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Peer-To-Peer Marketplace Leverages the Power of Ubiquity to Connect People


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At some point in the future, traveling will no longer be limited by geographical boundaries, budgets or time. Better described as telepresence, the ability to virtually be anywhere at any time and from any place will, at some point, go mainstream. Telepresence may seem like a term taken from a sci-fi movie. However, advanced technology like virtual reality (VR) and holograms have already proven their abilities to transform a virtual experience into a real-life experience.

UbiatarPlay is a Blockchain-based project that leverages the patented Ubiatar technology to reap the benefits of ubiquity with mobile technology. The platform aims to become a marketplace where people use smartphone devices to interact with other people and get real-time access to different activities. UbiatarPlay addresses the ultimate dream: to travel through time and experience life to the fullest without leaving the house.

A closer look at the UbiatarPlay platform

UbiatarPlay uses avatars (local people) and Usars (person at home) to streamline interaction on the marketplace, much like Google Play provides apps to customers worldwide. To ensure transparency, at the core of the platform lies the Ubiatar network: a peer-to-peer autoscaling, cloud-based, cutting edge system based on Amazon Web Services data centers. Reliable and always live, the system coordinates interaction and monitors user interaction, guaranteeing high-quality video and audio streaming.

On UbiatarPlay, sessions begin when Avatars and Usars agree to meet. For example, an Avatar in Paris can be paired with a Usar in Tokyo who wants to see the Louvre. The Avatar uses a smartphone to provide the live experience by streaming everything the Usar wants according to directions provided through a pioneering graphical user interface (GUI) overlapping the live video stream.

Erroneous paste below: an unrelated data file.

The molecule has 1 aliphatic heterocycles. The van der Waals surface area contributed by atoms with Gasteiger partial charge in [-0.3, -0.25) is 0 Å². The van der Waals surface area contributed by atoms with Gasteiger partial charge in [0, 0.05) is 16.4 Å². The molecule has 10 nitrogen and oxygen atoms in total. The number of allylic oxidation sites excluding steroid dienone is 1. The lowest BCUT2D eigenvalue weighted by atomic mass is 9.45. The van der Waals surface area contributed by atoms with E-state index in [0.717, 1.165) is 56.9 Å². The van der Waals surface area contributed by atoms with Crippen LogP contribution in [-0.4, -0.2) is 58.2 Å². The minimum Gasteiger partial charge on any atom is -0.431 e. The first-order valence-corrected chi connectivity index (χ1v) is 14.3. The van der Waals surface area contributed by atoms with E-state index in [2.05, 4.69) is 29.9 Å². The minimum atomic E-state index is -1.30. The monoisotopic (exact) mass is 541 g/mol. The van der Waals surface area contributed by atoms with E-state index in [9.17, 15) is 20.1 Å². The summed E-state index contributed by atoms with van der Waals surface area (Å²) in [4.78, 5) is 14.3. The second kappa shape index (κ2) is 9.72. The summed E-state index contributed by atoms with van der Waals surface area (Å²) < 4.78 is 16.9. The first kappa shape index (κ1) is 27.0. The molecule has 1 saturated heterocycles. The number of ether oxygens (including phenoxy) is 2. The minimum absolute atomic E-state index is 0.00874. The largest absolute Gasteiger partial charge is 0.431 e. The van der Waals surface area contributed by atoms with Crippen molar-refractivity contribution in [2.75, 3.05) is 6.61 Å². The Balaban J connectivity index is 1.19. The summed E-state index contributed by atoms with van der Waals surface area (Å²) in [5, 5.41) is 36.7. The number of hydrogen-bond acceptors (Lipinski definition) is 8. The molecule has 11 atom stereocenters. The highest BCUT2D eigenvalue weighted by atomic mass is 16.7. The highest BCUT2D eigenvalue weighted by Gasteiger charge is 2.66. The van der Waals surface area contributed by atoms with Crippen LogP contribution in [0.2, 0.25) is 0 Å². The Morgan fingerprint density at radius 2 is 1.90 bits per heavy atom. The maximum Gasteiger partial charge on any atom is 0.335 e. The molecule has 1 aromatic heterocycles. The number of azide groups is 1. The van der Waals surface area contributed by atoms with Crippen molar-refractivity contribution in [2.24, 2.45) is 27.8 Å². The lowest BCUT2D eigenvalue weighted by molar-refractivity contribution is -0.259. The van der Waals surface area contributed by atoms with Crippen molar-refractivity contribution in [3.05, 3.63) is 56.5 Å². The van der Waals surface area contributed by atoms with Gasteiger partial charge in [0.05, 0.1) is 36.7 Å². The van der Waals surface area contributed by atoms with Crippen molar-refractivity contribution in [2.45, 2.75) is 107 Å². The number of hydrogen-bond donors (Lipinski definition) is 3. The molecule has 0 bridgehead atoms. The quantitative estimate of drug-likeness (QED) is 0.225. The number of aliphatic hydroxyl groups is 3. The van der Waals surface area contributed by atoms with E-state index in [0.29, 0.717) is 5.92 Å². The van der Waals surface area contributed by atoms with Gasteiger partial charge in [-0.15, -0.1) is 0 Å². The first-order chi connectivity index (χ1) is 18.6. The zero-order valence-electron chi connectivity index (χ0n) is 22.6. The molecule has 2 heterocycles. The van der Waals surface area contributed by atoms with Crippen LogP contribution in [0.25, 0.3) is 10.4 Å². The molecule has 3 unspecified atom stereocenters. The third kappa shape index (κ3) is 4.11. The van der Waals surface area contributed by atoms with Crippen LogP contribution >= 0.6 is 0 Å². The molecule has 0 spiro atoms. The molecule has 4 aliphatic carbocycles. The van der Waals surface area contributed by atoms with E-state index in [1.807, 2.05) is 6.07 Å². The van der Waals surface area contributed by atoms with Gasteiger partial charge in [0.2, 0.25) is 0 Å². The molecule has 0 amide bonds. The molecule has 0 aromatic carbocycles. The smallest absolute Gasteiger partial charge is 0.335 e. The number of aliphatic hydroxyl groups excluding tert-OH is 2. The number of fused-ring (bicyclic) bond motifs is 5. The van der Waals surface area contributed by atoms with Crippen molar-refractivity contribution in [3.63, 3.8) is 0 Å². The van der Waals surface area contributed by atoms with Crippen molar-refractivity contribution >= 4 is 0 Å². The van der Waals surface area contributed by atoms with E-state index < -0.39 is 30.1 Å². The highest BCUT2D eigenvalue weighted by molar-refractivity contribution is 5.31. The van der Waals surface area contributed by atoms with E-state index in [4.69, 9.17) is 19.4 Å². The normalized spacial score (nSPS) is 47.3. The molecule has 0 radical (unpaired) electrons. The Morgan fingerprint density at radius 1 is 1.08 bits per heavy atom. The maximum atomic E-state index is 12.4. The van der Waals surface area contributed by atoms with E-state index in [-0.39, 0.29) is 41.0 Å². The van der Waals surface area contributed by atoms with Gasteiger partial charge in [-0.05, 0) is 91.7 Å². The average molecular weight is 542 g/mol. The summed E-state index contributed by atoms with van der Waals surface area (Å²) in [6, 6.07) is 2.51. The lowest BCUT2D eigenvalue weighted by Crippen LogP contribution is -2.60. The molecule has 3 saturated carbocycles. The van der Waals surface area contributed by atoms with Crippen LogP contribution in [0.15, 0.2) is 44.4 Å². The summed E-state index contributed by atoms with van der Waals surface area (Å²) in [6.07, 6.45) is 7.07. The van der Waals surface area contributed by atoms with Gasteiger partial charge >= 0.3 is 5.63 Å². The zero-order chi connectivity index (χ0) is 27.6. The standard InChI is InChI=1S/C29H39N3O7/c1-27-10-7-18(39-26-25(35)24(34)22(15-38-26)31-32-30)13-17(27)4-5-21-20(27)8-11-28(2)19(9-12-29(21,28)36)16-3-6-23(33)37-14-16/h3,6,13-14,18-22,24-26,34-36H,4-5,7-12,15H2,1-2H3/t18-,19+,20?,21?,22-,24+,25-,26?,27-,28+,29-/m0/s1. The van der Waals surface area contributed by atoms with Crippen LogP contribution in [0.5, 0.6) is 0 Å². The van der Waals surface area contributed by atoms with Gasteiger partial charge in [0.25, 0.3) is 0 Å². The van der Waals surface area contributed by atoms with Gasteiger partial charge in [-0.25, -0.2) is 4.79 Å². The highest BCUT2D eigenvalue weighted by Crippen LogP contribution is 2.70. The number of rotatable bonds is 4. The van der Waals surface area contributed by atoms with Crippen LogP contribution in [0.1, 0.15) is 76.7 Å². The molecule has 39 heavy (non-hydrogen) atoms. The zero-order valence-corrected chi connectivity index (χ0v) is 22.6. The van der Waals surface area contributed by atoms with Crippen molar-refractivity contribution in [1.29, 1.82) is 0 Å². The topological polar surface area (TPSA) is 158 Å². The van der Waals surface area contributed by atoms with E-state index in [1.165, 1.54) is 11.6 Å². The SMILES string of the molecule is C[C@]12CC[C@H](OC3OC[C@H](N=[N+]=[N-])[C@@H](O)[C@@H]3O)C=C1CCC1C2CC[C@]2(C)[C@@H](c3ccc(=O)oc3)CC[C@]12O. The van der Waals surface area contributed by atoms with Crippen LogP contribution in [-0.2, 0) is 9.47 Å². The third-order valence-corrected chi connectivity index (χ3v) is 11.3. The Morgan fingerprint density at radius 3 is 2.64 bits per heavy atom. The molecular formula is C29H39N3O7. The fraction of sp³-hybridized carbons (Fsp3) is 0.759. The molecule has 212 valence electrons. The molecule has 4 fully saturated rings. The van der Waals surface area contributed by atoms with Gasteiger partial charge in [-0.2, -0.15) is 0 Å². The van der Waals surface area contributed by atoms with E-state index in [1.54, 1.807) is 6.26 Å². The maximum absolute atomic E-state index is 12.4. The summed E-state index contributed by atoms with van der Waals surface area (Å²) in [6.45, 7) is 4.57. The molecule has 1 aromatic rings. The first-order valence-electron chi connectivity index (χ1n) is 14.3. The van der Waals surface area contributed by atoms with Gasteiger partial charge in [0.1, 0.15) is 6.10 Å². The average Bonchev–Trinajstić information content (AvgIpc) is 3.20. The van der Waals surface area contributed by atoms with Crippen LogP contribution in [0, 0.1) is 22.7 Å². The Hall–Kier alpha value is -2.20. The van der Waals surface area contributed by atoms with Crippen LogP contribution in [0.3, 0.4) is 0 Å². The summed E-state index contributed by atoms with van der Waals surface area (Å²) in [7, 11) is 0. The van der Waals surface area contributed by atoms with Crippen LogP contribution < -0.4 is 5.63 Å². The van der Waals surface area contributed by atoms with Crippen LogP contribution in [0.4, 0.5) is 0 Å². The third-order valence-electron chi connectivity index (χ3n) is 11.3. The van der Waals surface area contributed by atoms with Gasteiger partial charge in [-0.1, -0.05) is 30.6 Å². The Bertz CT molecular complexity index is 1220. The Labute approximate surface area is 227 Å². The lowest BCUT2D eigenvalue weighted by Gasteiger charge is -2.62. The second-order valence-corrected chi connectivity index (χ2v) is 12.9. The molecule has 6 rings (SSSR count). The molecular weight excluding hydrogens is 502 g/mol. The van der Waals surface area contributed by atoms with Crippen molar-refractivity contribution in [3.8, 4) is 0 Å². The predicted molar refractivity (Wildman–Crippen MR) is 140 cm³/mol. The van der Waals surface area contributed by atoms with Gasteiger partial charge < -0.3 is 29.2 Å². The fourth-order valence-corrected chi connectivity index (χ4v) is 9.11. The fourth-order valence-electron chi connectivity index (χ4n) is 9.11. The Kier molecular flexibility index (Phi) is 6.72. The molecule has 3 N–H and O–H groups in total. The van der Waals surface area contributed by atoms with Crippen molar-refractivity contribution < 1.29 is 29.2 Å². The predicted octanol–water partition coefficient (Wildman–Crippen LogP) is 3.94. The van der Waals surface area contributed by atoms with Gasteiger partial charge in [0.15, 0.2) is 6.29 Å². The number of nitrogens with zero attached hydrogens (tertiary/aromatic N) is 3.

One of the main objectives of UbiatarPlay is to boost tele-tourism awareness while also providing job opportunities to people worldwide. By becoming an Avatar, individuals can act as tour guides for Usars and earn Ubiatar coins (UAC). Furthermore, Usars can turn to Avatars for an array of additional services, such as buying foreign cars or any other assets that are out of reach.

The reason why Ubiatar jumped on the Blockchain bandwagon, developing UbiatarPlay, was to streamline transactions, cut costs, and ensure full transparency, as well as provide work opportunities to people around the world who can become Avatars and earn extra income in UAC tokens.

The pioneering technology behind the UbiatarPlay project

The UbiatarPlay product is already live and working. The app is available on both iOS and Android, where it already has 1,000+ users. Recently, the team released the platform’s most interesting feature, namely the bi-dimensional video sharing feature, capable of displaying every single detail captured on camera.

An upcoming feature currently under development is the Avatar eye-camera, which permits Avatars to stream high-quality videos in a 360-degree panoramic view worldwide. Blockchain technology is used to guarantee that transactions between Avatars and Usars have the lowest possible costs.

To boost awareness, UbiatarPlay has an airdrop in place where people can get free UAC tokens if they download the app, sign up to become an Avatar or Usar, and join the platform’s Telegram channel. The airdrop is only available to users of multicurrency wallet Eidoo. Following the successful completion of the ICO, users will be asked to provide their Eidoo wallet address to receive their UbiatarPlay tokens.